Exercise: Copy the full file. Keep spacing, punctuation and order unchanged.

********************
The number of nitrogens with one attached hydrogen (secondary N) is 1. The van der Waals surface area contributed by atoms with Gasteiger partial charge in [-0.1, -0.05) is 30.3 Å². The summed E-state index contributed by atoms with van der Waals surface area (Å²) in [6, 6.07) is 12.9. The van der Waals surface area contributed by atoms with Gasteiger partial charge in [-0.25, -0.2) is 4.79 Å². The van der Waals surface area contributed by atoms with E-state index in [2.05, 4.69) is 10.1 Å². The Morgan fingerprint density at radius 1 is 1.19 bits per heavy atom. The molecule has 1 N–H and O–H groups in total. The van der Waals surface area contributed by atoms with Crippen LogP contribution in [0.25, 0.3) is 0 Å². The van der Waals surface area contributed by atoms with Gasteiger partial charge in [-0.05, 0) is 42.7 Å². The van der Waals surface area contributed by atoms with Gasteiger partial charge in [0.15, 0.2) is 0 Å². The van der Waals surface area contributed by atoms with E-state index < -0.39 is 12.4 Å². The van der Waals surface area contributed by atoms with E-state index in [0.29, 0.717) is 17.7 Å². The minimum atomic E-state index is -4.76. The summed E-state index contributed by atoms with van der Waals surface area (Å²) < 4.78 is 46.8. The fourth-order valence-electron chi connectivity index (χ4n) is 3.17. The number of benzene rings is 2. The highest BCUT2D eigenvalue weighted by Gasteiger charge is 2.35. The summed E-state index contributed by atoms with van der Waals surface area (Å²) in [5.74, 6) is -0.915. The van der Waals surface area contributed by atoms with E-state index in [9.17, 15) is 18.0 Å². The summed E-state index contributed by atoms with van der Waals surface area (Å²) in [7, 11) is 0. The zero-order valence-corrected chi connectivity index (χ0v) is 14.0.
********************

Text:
The number of nitrogens with one attached hydrogen (secondary N) is 1. The van der Waals surface area contributed by atoms with Gasteiger partial charge in [-0.1, -0.05) is 30.3 Å². The summed E-state index contributed by atoms with van der Waals surface area (Å²) in [6, 6.07) is 12.9. The van der Waals surface area contributed by atoms with Gasteiger partial charge in [-0.25, -0.2) is 4.79 Å². The van der Waals surface area contributed by atoms with E-state index in [2.05, 4.69) is 10.1 Å². The Morgan fingerprint density at radius 1 is 1.19 bits per heavy atom. The molecule has 1 N–H and O–H groups in total. The van der Waals surface area contributed by atoms with Crippen LogP contribution in [0.25, 0.3) is 0 Å². The van der Waals surface area contributed by atoms with Gasteiger partial charge in [-0.05, 0) is 42.7 Å². The van der Waals surface area contributed by atoms with Gasteiger partial charge in [0.15, 0.2) is 0 Å². The van der Waals surface area contributed by atoms with E-state index < -0.39 is 12.4 Å². The van der Waals surface area contributed by atoms with E-state index in [0.29, 0.717) is 17.7 Å². The minimum atomic E-state index is -4.76. The summed E-state index contributed by atoms with van der Waals surface area (Å²) < 4.78 is 46.8. The fourth-order valence-electron chi connectivity index (χ4n) is 3.17. The number of benzene rings is 2. The highest BCUT2D eigenvalue weighted by Gasteiger charge is 2.35. The summed E-state index contributed by atoms with van der Waals surface area (Å²) in [5.74, 6) is -0.915. The van der Waals surface area contributed by atoms with E-state index in [9.17, 15) is 18.0 Å². The summed E-state index contributed by atoms with van der Waals surface area (Å²) in [7, 11) is 0. The zero-order valence-corrected chi connectivity index (χ0v) is 14.0.